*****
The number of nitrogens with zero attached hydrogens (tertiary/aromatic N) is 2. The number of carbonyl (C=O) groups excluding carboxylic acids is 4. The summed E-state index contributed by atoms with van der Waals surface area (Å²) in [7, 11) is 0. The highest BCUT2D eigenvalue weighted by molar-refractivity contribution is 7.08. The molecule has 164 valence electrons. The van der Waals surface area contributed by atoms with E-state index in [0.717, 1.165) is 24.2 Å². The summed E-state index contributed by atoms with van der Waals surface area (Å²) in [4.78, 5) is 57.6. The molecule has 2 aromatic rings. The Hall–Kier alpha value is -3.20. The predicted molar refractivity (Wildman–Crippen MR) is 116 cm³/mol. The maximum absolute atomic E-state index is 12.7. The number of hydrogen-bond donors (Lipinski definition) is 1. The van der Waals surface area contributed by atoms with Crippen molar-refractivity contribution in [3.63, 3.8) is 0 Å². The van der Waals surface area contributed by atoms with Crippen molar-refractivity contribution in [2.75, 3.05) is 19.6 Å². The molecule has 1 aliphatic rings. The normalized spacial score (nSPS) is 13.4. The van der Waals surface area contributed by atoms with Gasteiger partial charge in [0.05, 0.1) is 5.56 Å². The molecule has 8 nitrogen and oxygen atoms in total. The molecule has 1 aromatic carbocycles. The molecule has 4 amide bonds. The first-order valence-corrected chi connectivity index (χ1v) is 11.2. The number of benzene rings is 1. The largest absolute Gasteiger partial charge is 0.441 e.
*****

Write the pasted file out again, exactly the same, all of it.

The number of nitrogens with zero attached hydrogens (tertiary/aromatic N) is 2. The number of carbonyl (C=O) groups excluding carboxylic acids is 4. The summed E-state index contributed by atoms with van der Waals surface area (Å²) in [7, 11) is 0. The highest BCUT2D eigenvalue weighted by molar-refractivity contribution is 7.08. The molecule has 164 valence electrons. The van der Waals surface area contributed by atoms with E-state index in [0.717, 1.165) is 24.2 Å². The summed E-state index contributed by atoms with van der Waals surface area (Å²) in [4.78, 5) is 57.6. The molecule has 2 aromatic rings. The Hall–Kier alpha value is -3.20. The predicted molar refractivity (Wildman–Crippen MR) is 116 cm³/mol. The maximum absolute atomic E-state index is 12.7. The number of hydrogen-bond donors (Lipinski definition) is 1. The van der Waals surface area contributed by atoms with Crippen molar-refractivity contribution in [3.63, 3.8) is 0 Å². The van der Waals surface area contributed by atoms with Crippen molar-refractivity contribution in [2.75, 3.05) is 19.6 Å². The molecule has 1 aliphatic rings. The normalized spacial score (nSPS) is 13.4. The van der Waals surface area contributed by atoms with Gasteiger partial charge in [0.05, 0.1) is 5.56 Å². The molecule has 8 nitrogen and oxygen atoms in total. The molecule has 1 aromatic carbocycles. The molecule has 4 amide bonds. The first-order valence-corrected chi connectivity index (χ1v) is 11.2. The number of benzene rings is 1. The largest absolute Gasteiger partial charge is 0.441 e.